Microsoft and Apple's newest updates show how the pandemic has fundamentally changed our relationship with computers

Microsoft and Apple's newest updates show how the pandemic has fundamentally changed our relationship with computers
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  • Apple and Microsoft's new software updates bring big changes to their video calling apps.
  • Other new features hope to help us better manage work-life balance.
  • The updates are a sign the way people use their computers has fundamentally changed over the past year.

The world may be opening up again, but remote work is here to stay for many people. That's the sentiment that has seemingly shaped the new updates coming to Windows and Mac computers later this year.

Apple and Microsoft are both introducing new features that vastly improve conference calls and the way we manage work-life balance, updates that will come as the majority of American workers continued working remotely into 2021, according to Gallup.

Some of these new features are a response to remote work, but they're also a sign the two biggest operating systems see a fundamental shift in how we'll use computers to work and communicate.

Microsoft unveiled Windows 11 on Thursday, its first major Windows update in six years. The free update will bring a slew of aesthetic changes to Windows computers this holiday season, but tighter integration with its Teams video chat app is one of the biggest updates. With Windows 11, Teams will sit right in the task bar so that you can start a text chat, video call, or voice call without having to launch the app.

Apple also announced big changes coming to FaceTime during its Worldwide Developers Conference earlier this month. That includes some Zoom-like features, such as grid view for group calls and the ability to create links to join FaceTime conferences from any device, marking the first time Apple has expanded FaceTime beyond its own products.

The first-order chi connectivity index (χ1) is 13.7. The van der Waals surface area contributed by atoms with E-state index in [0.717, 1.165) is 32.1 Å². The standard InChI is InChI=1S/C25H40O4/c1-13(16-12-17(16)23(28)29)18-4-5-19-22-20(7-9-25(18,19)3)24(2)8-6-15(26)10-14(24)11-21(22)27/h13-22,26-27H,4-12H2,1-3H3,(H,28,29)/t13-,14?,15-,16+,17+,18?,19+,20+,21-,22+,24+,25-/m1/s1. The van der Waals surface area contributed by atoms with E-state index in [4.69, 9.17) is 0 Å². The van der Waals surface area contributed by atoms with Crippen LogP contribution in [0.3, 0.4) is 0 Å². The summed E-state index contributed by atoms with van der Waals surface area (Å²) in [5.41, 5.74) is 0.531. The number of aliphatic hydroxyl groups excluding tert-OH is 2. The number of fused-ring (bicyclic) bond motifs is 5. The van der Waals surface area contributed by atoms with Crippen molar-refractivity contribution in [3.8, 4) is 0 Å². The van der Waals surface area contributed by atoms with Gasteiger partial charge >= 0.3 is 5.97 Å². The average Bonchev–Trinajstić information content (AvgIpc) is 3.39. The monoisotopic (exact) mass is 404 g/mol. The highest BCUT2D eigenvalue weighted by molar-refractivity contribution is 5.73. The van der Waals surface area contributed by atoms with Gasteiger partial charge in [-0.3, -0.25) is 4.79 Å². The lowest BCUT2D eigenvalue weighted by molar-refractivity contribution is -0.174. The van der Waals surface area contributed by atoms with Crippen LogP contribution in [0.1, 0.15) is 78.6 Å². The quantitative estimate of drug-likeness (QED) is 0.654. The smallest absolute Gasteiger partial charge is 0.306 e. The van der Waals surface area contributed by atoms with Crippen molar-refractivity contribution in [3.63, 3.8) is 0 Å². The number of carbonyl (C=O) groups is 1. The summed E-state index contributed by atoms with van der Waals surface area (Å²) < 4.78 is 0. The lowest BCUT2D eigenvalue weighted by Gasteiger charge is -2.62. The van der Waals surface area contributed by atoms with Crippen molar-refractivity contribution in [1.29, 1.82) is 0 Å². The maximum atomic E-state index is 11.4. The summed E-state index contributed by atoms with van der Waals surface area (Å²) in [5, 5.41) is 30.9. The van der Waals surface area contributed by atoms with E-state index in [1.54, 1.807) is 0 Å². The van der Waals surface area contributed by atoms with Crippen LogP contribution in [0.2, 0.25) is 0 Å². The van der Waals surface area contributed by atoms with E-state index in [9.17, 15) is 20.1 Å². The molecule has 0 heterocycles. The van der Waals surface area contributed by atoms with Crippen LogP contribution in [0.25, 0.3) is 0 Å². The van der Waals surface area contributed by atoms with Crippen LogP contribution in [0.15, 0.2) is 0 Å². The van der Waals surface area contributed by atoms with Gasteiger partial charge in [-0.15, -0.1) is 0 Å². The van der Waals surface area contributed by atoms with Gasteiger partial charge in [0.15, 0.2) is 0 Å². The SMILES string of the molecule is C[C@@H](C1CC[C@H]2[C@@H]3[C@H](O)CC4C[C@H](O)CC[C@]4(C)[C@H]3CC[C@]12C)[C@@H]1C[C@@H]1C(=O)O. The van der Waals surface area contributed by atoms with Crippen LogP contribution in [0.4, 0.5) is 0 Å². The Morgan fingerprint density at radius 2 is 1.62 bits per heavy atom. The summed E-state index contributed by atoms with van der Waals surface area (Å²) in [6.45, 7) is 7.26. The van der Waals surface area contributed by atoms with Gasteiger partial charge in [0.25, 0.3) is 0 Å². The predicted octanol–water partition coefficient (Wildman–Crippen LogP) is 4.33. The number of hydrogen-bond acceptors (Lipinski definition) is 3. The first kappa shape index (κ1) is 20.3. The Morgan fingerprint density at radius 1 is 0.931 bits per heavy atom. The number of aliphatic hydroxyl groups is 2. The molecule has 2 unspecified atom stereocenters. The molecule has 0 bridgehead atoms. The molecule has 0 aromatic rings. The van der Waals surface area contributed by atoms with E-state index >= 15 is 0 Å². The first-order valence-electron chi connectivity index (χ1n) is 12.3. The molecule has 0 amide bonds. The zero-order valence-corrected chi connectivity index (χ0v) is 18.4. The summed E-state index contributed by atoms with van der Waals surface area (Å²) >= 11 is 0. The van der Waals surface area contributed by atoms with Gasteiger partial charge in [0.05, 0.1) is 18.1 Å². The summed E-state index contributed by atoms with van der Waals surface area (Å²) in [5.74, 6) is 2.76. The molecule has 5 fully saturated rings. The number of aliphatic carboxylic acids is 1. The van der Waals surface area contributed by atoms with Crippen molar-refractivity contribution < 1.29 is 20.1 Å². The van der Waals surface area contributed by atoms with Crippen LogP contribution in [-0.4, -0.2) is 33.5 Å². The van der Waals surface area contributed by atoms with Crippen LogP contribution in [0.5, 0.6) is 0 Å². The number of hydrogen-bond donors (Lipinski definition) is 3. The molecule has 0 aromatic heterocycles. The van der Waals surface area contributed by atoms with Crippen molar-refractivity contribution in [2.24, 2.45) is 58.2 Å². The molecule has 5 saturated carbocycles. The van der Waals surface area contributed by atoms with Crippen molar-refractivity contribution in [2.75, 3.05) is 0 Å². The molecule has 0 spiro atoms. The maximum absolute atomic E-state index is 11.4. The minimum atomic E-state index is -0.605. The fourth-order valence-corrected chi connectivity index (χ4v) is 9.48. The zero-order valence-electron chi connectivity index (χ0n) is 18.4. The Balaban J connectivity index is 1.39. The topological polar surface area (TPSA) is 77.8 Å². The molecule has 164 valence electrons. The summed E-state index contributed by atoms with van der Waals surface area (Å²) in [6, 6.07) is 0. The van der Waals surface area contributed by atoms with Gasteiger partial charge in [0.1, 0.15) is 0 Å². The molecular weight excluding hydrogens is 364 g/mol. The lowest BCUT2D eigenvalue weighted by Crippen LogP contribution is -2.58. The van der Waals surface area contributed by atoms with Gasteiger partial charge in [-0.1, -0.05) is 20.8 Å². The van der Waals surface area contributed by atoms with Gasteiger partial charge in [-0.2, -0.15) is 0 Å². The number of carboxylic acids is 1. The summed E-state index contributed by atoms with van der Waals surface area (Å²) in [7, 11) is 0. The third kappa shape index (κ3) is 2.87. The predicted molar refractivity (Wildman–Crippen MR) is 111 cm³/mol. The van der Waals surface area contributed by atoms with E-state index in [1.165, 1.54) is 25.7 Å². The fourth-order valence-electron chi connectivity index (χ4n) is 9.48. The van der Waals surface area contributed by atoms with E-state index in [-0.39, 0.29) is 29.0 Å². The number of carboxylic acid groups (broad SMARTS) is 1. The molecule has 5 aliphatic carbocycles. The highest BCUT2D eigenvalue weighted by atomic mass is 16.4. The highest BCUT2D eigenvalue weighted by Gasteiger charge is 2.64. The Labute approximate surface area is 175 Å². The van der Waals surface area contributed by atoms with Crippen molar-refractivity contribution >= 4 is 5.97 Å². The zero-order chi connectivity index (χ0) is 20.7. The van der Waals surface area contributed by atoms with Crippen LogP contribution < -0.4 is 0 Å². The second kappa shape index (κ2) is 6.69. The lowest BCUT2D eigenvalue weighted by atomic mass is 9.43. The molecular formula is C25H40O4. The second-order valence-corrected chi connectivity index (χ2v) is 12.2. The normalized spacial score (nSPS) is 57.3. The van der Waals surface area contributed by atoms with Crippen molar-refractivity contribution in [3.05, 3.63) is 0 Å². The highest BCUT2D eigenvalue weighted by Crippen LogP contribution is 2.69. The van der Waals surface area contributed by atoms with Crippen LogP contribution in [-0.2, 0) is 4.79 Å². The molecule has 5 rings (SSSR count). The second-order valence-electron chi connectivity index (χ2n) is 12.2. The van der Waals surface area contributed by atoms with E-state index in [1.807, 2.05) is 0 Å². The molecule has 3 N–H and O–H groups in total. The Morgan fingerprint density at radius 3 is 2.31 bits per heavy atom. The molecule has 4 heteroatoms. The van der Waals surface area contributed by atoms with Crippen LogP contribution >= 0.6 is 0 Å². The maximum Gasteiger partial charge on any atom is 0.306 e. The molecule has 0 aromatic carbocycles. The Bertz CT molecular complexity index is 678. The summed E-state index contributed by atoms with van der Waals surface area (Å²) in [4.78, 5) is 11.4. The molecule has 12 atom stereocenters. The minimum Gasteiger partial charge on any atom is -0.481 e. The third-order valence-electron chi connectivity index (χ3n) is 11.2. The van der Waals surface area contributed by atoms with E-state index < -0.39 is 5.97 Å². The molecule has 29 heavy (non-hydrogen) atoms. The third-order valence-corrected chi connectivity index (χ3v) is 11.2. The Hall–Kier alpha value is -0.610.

The iPhone maker is also launching a new capability called SharePlay that lets you watch movies and TV shows in sync with someone else via a FaceTime call - a feature that surely would have been appreciated over the past year as many sought to co-watch shows with friends and family.

But videoconferencing is only one aspect of remote work; there's also the actual work. Apple's macOS Monterey update and Microsoft's Windows 11 will both have new tools for helping us better separate our digital work lives from our personal matters. Windows 11, for example, will let you create separate zones called Desktops tailored to different themes like work, personal, or gaming.

Apple is launching a new Focus mode that makes it possible to block out notifications based on your activity across all devices. That means no Facebook notifications during the workday and no Slack alerts past 6 p.m. if you so choose. Such features could be particularly useful as American workers are grappling with burnout, particularly over the past year. A survey conducted by Insider and SurveyMonkey that polled 1,093 working Americans in late April found that about 60% of respondents felt at least somewhat burned out. Nearly half of the respondents who reported feeling a little burned out said this happened over the past few months.

The launches also come at a time when there's a desire to continue working remotely even after the pandemic. A national survey conducted in April 2020 by GetAbstract found that 43% of respondents said they wanted to continue working remotely more often moving forward.

Still, the software updates are just the latest example of how tech companies are tailoring their products around longterm behavioral changes. New laptops that debuted at the annual CES show in January came packed with technologies meant to improve video calling and security, such as sophisticated microphones and sensors that could lock your device when you're away.


It's possible many of these features would have arrived to Windows and macOS whether there was a pandemic or not. But what is certain is that more than a year of remote work has changed the way we use computers in both a professional and personal capacity. Now, we're getting a sense of which trends the big tech companies think are here to stay.